#clmooc #light #constellation collaboration

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Chief Astronaut: Kevin Hodgson

In Week 5, our challenge was light. How do we make and write with light? Under the inspiration of Kevin Hodgson , we were invited to remake the night sky with our own constellations and stories. How? He created directions, and let our imaginations take us to find in our #clmooc sky, the stars and stories hidden inside our own worlds. Click on the Star Sky Chart above to enjoy the constellation stories created by us.

Listen to the sounds of our space, courtesy of Kevin: G+Post. Kevin’s Post. Sound Cloud Audio.

Remember who we are.

We are stardust
Billion year old carbon
We are golden   …..   Joni Mitchell  on Rock.Genius

I think this is my favorite Make of all the #clmooc cycles. It brought people together with different tools. Problems arose and people hacked the solutions. For example, the story length was an issue, so members wrote blog posts of their stories. We were challenged, we were interested, we helped each other, and we created a sky worth viewing.  It brought us to places in memories and imaginings that we shared, like Jennifer Sharpe’s snowstorm and my Three Brown Dots. Thanks you Kevin.!

CLMOOC StarChart Complete

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#clmooc #constellation Three Brown Dots

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Three Brown Dots

of the Southern Sky

 To say the name is to say the story.

Three Brown Dots

Long ago when we people struggled for survival, we found a friend in the wolf. Yes, often he tagged along as we hunted, waiting for what we left, but soon we discovered that in the morning the fearsome creature left tracks to the new trails of the herd we followed. And soon our relationship grew, each helping the other feed our families.

Around the fire at night, we would see their eyes out in the tall grass or peeking by the pine.

The children would throw scraps to them, and soon they moved in closer, but not too close.

One day, our small one slept under the stars, and when she opened her eyes in the morning, there, a few feet from her, lay a small pup, his head facing her, nose pointing to her as its head rested between its front paws. Brown eyes blinked.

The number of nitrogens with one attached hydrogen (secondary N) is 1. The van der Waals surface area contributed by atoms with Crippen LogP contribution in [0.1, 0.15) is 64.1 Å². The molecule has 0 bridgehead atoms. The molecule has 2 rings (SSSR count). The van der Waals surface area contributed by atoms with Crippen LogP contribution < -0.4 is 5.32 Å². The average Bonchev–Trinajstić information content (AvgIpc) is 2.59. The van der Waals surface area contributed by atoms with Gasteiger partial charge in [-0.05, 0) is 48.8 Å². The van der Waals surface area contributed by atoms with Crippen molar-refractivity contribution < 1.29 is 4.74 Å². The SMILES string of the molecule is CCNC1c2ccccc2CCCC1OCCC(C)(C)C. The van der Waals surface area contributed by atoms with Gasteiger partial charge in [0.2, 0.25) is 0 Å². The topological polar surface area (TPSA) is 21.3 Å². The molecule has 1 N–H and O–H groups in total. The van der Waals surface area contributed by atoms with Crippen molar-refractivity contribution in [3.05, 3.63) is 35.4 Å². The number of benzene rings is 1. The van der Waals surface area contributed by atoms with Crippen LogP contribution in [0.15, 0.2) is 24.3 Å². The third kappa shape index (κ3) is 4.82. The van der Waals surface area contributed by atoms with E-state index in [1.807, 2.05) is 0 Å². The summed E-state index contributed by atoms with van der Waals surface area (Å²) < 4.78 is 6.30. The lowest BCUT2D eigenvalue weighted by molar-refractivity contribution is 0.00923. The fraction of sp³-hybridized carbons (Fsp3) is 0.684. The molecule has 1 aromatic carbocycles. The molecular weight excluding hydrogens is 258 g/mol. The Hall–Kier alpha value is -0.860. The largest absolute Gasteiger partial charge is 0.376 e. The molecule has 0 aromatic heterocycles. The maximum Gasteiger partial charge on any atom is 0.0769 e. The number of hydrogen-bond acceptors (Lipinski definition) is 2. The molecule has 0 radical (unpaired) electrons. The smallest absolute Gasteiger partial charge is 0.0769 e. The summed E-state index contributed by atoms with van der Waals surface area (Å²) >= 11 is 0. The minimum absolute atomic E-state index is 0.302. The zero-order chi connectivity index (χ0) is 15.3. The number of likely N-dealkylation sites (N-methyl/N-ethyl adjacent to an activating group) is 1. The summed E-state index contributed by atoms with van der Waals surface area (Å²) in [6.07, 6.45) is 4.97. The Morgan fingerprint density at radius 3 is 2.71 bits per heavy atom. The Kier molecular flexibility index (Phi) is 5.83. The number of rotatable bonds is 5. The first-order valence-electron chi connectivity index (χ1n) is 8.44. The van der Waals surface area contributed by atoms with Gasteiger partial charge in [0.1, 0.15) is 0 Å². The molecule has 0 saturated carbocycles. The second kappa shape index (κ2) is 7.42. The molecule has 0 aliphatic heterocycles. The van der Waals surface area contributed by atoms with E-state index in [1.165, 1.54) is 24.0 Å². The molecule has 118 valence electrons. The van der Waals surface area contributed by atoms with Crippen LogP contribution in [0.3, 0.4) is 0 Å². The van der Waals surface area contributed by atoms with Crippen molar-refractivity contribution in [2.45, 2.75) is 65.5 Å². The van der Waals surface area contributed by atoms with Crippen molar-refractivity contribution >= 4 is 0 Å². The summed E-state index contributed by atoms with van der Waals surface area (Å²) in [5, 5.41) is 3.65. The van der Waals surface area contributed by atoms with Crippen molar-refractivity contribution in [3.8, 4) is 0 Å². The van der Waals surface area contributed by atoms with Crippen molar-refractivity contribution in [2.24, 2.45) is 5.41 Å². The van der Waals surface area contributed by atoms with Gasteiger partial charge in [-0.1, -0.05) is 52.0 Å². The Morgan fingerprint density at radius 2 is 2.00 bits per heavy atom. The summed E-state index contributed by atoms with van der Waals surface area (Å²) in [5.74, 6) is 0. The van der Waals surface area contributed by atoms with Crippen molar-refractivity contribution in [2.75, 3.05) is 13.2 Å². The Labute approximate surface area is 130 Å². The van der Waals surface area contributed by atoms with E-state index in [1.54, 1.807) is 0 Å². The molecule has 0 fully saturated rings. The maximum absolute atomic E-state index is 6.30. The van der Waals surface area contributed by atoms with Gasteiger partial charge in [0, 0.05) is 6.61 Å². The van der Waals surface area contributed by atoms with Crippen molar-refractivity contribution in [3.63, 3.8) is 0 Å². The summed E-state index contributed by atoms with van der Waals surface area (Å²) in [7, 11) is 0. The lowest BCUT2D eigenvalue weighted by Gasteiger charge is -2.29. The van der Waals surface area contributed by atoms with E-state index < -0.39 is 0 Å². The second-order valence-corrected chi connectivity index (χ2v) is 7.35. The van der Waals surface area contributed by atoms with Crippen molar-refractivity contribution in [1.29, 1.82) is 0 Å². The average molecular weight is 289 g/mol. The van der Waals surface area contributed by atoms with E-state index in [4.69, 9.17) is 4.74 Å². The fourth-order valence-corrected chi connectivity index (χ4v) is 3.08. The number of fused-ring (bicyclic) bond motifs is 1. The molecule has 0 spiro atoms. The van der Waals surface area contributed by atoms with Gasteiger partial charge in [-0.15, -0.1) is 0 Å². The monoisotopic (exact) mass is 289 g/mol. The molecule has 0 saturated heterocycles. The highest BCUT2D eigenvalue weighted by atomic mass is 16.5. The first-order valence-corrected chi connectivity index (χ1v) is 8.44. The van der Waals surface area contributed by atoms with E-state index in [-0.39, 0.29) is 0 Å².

“Three brown dots,” she called out.

The pup’s tail curled up, but all else did not move.

“Three brown dots,” she called again, and tossed a scrap of dried venison to the pup.

And so it was, “Three Brown Dots” and the child became friends, keeping their distance, but knowing each other.

Many moons later as the child became a woman, her friend did not return one morning, and so after days, our people mourned the loss of our “Three Brown Dots.” As we told the story, the young woman looked into the sky and saw there in the southern sky, three twinkling brown stars. And soon she saw her friend, walking in the sky, looking down at her, tail curled.

And today you see Three Brown Dots walking.

See, just there.

And if you say the name, say the story.


In Memory of Our Three Brown Dots

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Have you created your constellation? Or your story? Please join the 2014 Constellation Collaboration by

Kevin Hodson’s CLMOOC’s Constellation Collaboration

#clmooc Starts Monday June 16

clmooccorinnethomsenmemesquarplc1It’s Monday (or almost) and time to play!

Build your personal learning network.

Lurk and learn from others who are creating and making.

Join in and make yourself or make together.

Share and use ideas in the Make Bank.

Read what others are doing.

Learn Connected Learning Principles:

Openly-networked, Interest-powered, Shared-purpose, Academically oriented, Peer-supported, Production-centered Connected Learning Massive Open Online Collaboration  #CLMOOC